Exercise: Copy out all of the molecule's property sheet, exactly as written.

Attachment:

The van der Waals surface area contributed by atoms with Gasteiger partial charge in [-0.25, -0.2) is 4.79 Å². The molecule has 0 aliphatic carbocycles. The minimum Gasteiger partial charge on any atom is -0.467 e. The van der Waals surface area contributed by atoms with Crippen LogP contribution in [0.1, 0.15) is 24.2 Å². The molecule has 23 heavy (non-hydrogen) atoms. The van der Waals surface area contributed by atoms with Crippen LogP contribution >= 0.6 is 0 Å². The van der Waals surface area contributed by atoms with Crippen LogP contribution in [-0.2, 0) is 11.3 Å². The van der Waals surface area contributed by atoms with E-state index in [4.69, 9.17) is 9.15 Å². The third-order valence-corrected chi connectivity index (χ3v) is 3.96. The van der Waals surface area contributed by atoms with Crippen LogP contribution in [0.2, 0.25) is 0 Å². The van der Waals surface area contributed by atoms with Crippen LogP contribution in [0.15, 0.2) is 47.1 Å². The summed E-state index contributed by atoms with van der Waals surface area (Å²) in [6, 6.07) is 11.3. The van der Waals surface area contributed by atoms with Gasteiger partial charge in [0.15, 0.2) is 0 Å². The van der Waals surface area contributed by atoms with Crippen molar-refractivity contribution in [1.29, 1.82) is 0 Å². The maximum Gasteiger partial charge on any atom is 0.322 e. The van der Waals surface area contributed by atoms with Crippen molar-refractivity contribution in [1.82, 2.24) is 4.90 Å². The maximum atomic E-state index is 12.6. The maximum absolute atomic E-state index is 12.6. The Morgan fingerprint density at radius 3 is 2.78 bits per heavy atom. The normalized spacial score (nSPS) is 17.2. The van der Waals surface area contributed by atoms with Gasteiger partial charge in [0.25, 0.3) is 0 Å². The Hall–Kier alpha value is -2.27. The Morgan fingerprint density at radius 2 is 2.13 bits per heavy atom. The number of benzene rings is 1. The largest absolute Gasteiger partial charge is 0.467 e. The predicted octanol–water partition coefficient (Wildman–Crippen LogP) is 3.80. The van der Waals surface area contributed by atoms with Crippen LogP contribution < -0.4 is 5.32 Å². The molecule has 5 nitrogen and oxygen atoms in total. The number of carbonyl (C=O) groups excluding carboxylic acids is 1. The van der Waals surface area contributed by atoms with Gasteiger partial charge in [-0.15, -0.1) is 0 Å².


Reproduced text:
The van der Waals surface area contributed by atoms with Gasteiger partial charge in [-0.25, -0.2) is 4.79 Å². The molecule has 0 aliphatic carbocycles. The minimum Gasteiger partial charge on any atom is -0.467 e. The van der Waals surface area contributed by atoms with Crippen LogP contribution in [0.1, 0.15) is 24.2 Å². The molecule has 23 heavy (non-hydrogen) atoms. The van der Waals surface area contributed by atoms with Crippen LogP contribution >= 0.6 is 0 Å². The van der Waals surface area contributed by atoms with Crippen LogP contribution in [-0.2, 0) is 11.3 Å². The van der Waals surface area contributed by atoms with E-state index in [4.69, 9.17) is 9.15 Å². The third-order valence-corrected chi connectivity index (χ3v) is 3.96. The van der Waals surface area contributed by atoms with Crippen LogP contribution in [0.2, 0.25) is 0 Å². The van der Waals surface area contributed by atoms with Crippen LogP contribution in [0.15, 0.2) is 47.1 Å². The summed E-state index contributed by atoms with van der Waals surface area (Å²) in [6, 6.07) is 11.3. The van der Waals surface area contributed by atoms with Gasteiger partial charge in [0.15, 0.2) is 0 Å². The van der Waals surface area contributed by atoms with Crippen molar-refractivity contribution in [1.29, 1.82) is 0 Å². The maximum Gasteiger partial charge on any atom is 0.322 e. The van der Waals surface area contributed by atoms with Crippen molar-refractivity contribution in [1.82, 2.24) is 4.90 Å². The maximum atomic E-state index is 12.6. The maximum absolute atomic E-state index is 12.6. The Morgan fingerprint density at radius 3 is 2.78 bits per heavy atom. The normalized spacial score (nSPS) is 17.2. The van der Waals surface area contributed by atoms with Gasteiger partial charge in [0.25, 0.3) is 0 Å². The Hall–Kier alpha value is -2.27. The Morgan fingerprint density at radius 2 is 2.13 bits per heavy atom. The number of benzene rings is 1. The largest absolute Gasteiger partial charge is 0.467 e. The predicted octanol–water partition coefficient (Wildman–Crippen LogP) is 3.80. The van der Waals surface area contributed by atoms with Crippen LogP contribution < -0.4 is 5.32 Å². The molecule has 5 nitrogen and oxygen atoms in total. The number of carbonyl (C=O) groups excluding carboxylic acids is 1. The van der Waals surface area contributed by atoms with Gasteiger partial charge in [-0.15, -0.1) is 0 Å².